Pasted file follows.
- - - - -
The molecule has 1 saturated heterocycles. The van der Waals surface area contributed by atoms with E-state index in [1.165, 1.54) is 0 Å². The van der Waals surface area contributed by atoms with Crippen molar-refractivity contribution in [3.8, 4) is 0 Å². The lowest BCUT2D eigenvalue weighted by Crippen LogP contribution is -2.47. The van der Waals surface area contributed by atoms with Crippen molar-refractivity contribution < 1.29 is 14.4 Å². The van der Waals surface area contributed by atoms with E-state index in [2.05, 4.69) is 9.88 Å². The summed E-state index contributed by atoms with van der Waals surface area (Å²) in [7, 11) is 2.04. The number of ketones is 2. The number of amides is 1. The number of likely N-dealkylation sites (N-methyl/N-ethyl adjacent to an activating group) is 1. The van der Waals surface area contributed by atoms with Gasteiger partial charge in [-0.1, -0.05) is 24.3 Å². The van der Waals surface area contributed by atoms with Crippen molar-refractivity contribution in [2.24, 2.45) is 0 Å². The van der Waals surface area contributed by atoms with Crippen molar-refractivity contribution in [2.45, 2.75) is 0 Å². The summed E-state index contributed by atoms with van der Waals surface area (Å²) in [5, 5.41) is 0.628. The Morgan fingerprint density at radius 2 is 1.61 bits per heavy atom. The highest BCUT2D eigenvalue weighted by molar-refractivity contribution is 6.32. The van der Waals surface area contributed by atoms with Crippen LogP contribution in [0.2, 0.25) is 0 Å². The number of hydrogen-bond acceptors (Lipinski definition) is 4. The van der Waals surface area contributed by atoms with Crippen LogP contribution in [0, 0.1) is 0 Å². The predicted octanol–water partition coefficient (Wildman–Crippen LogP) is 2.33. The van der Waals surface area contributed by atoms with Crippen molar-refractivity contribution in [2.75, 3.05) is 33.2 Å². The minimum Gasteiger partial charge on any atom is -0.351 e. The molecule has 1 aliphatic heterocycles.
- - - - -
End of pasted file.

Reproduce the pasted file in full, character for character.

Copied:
The molecule has 1 saturated heterocycles. The van der Waals surface area contributed by atoms with E-state index in [1.165, 1.54) is 0 Å². The van der Waals surface area contributed by atoms with Crippen molar-refractivity contribution in [3.8, 4) is 0 Å². The lowest BCUT2D eigenvalue weighted by Crippen LogP contribution is -2.47. The van der Waals surface area contributed by atoms with Crippen molar-refractivity contribution < 1.29 is 14.4 Å². The van der Waals surface area contributed by atoms with E-state index in [2.05, 4.69) is 9.88 Å². The summed E-state index contributed by atoms with van der Waals surface area (Å²) in [7, 11) is 2.04. The number of ketones is 2. The number of amides is 1. The number of likely N-dealkylation sites (N-methyl/N-ethyl adjacent to an activating group) is 1. The van der Waals surface area contributed by atoms with Gasteiger partial charge in [-0.1, -0.05) is 24.3 Å². The van der Waals surface area contributed by atoms with Crippen molar-refractivity contribution in [2.24, 2.45) is 0 Å². The van der Waals surface area contributed by atoms with Crippen molar-refractivity contribution in [2.45, 2.75) is 0 Å². The summed E-state index contributed by atoms with van der Waals surface area (Å²) in [5, 5.41) is 0.628. The Morgan fingerprint density at radius 2 is 1.61 bits per heavy atom. The highest BCUT2D eigenvalue weighted by molar-refractivity contribution is 6.32. The van der Waals surface area contributed by atoms with Crippen LogP contribution in [0.2, 0.25) is 0 Å². The number of hydrogen-bond acceptors (Lipinski definition) is 4. The van der Waals surface area contributed by atoms with Crippen LogP contribution in [0, 0.1) is 0 Å². The predicted octanol–water partition coefficient (Wildman–Crippen LogP) is 2.33. The van der Waals surface area contributed by atoms with Crippen molar-refractivity contribution in [2.75, 3.05) is 33.2 Å². The minimum Gasteiger partial charge on any atom is -0.351 e. The molecule has 1 aliphatic heterocycles.